Hera (Mini plywood) - The Hellenic Marbles
The "Hellenic Marbles" are images of historically significant Greek sculptures transposed onto plywood. These have been produced for Dig if U will exclusively.
Hera (mini plywood print) is 14cm wide x 18 cm high.
A little bit about Hera:
"The white armed queen, the mistress of the golden throne."
It is thus that the Iliad describes Hera, the wife of Zeus. The marriage union between the ruler of the gods and his queen represented the Greek ideal of perfect conjugal happiness. Hera was the goddess who presided over human marriages, and was the type of matronly virtue and dignity. As the queen of heaven, she had it in her power to bestow great riches, honour, and influence upon her favourites.
In the Trojan war she was, like Athena, a partisan of the Greeks, and once or twice even accompanied the war goddess to the battlefield. Usually, however, her pursuits were of a more peaceful and domestic order. She was a very beautiful goddess, "ox-eyed" in the quaint Greek phrase, that is, with large expressive eyes. She had the august and majestic bearing befitting a queen, and is usually described in classic literature as wearing a veil. A long passage in the Iliad gives an account of her toilet when arraying herself for a special occasion. After bathing in ambrosia, and anointing with oil.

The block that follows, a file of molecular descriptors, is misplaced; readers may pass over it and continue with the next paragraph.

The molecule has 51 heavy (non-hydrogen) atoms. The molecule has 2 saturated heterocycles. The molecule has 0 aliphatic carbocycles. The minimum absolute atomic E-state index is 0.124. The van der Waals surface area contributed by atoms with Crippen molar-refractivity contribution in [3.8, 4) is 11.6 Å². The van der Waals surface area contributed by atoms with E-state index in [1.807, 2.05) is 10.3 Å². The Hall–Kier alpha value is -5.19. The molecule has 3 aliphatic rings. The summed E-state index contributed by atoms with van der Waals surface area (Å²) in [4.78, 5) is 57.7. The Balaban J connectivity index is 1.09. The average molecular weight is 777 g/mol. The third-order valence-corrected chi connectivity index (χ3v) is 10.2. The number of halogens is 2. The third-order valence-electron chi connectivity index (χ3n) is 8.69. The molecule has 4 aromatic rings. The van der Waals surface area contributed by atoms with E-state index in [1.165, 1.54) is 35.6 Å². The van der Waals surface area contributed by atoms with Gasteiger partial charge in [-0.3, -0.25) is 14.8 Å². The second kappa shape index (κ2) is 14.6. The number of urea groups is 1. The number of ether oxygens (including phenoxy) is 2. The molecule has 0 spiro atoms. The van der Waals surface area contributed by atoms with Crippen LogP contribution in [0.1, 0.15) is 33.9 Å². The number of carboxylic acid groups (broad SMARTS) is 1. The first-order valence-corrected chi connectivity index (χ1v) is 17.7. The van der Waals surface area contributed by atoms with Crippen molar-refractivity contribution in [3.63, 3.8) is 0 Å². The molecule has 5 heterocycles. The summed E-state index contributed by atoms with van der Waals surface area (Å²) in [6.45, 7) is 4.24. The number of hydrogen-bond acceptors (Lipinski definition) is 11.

One of the prettiest stories about Hera is that in which she acted as the friend of Jason. Jason was the son of a dethroned king and was brought up by the centaur Chiron. When he came of age he set forth, with much good advice from Chiron, to reclaim his father's kingdom. On his journey he came to a swollen stream which seemed well-nigh impassable. As he was considering the danger of crossing it, an old woman on the bank begged him to carry her over. This was a hazardous undertaking, and the young man was sorely tempted to refuse her. At last his kindness triumphed and he consented. Taking her on his back, he struggled across the river at the peril of his life. When he set her safely on the opposite bank, a wonderful thing happened. "She grew fairer than all women, and taller than all men on earth; and her garments shone like the summer sea, and her jewels like the stars of heaven; and over her forehead was a veil, woven of the golden clouds of sunset, and through the veil she looked down on him with great soft heifer's eyes; with great eyes, mild and awful, which filled all the glen with light." Then he knew that this was Hera, and from thenceforth she was his guide in every time of need.